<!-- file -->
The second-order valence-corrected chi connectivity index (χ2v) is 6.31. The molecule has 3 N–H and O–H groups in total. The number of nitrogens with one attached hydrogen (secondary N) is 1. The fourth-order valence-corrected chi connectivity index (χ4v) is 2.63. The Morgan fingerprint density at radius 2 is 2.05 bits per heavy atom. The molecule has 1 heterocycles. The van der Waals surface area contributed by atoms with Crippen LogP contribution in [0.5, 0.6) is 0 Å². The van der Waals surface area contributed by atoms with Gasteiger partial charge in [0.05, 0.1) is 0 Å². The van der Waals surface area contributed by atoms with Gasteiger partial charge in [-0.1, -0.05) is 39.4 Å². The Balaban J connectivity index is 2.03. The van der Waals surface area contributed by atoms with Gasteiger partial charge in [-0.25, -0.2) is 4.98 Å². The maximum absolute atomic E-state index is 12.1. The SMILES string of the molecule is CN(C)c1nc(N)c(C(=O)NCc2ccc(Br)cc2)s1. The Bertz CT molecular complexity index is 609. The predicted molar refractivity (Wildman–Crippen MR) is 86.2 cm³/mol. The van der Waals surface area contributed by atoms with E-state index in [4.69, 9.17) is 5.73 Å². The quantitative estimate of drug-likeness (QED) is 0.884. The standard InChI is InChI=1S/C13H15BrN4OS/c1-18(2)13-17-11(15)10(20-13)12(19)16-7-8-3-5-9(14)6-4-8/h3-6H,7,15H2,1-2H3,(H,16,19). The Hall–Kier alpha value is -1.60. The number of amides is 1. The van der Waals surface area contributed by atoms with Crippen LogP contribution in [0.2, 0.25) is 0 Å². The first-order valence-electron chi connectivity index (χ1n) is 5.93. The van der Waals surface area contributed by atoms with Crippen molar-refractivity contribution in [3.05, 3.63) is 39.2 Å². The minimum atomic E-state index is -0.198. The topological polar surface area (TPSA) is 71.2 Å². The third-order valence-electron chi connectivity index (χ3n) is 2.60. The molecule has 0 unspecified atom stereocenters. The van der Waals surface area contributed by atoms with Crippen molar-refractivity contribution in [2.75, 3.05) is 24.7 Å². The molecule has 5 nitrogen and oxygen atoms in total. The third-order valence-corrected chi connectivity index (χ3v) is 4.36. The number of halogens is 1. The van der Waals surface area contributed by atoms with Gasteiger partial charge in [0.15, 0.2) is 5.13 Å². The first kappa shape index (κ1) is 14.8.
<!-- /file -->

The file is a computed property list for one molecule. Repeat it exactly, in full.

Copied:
The second-order valence-corrected chi connectivity index (χ2v) is 6.31. The molecule has 3 N–H and O–H groups in total. The number of nitrogens with one attached hydrogen (secondary N) is 1. The fourth-order valence-corrected chi connectivity index (χ4v) is 2.63. The Morgan fingerprint density at radius 2 is 2.05 bits per heavy atom. The molecule has 1 heterocycles. The van der Waals surface area contributed by atoms with Crippen LogP contribution in [0.5, 0.6) is 0 Å². The van der Waals surface area contributed by atoms with Gasteiger partial charge in [0.05, 0.1) is 0 Å². The van der Waals surface area contributed by atoms with Gasteiger partial charge in [-0.1, -0.05) is 39.4 Å². The Balaban J connectivity index is 2.03. The van der Waals surface area contributed by atoms with Gasteiger partial charge in [-0.25, -0.2) is 4.98 Å². The maximum absolute atomic E-state index is 12.1. The SMILES string of the molecule is CN(C)c1nc(N)c(C(=O)NCc2ccc(Br)cc2)s1. The Bertz CT molecular complexity index is 609. The predicted molar refractivity (Wildman–Crippen MR) is 86.2 cm³/mol. The van der Waals surface area contributed by atoms with E-state index in [4.69, 9.17) is 5.73 Å². The quantitative estimate of drug-likeness (QED) is 0.884. The standard InChI is InChI=1S/C13H15BrN4OS/c1-18(2)13-17-11(15)10(20-13)12(19)16-7-8-3-5-9(14)6-4-8/h3-6H,7,15H2,1-2H3,(H,16,19). The Hall–Kier alpha value is -1.60. The number of amides is 1. The van der Waals surface area contributed by atoms with Crippen LogP contribution in [0.2, 0.25) is 0 Å². The first-order valence-electron chi connectivity index (χ1n) is 5.93. The van der Waals surface area contributed by atoms with Crippen molar-refractivity contribution in [3.05, 3.63) is 39.2 Å². The minimum atomic E-state index is -0.198. The topological polar surface area (TPSA) is 71.2 Å². The third-order valence-electron chi connectivity index (χ3n) is 2.60. The molecule has 0 unspecified atom stereocenters. The van der Waals surface area contributed by atoms with Crippen molar-refractivity contribution in [2.75, 3.05) is 24.7 Å². The molecule has 5 nitrogen and oxygen atoms in total. The third-order valence-corrected chi connectivity index (χ3v) is 4.36. The number of halogens is 1. The van der Waals surface area contributed by atoms with Gasteiger partial charge in [0.15, 0.2) is 5.13 Å². The first kappa shape index (κ1) is 14.8.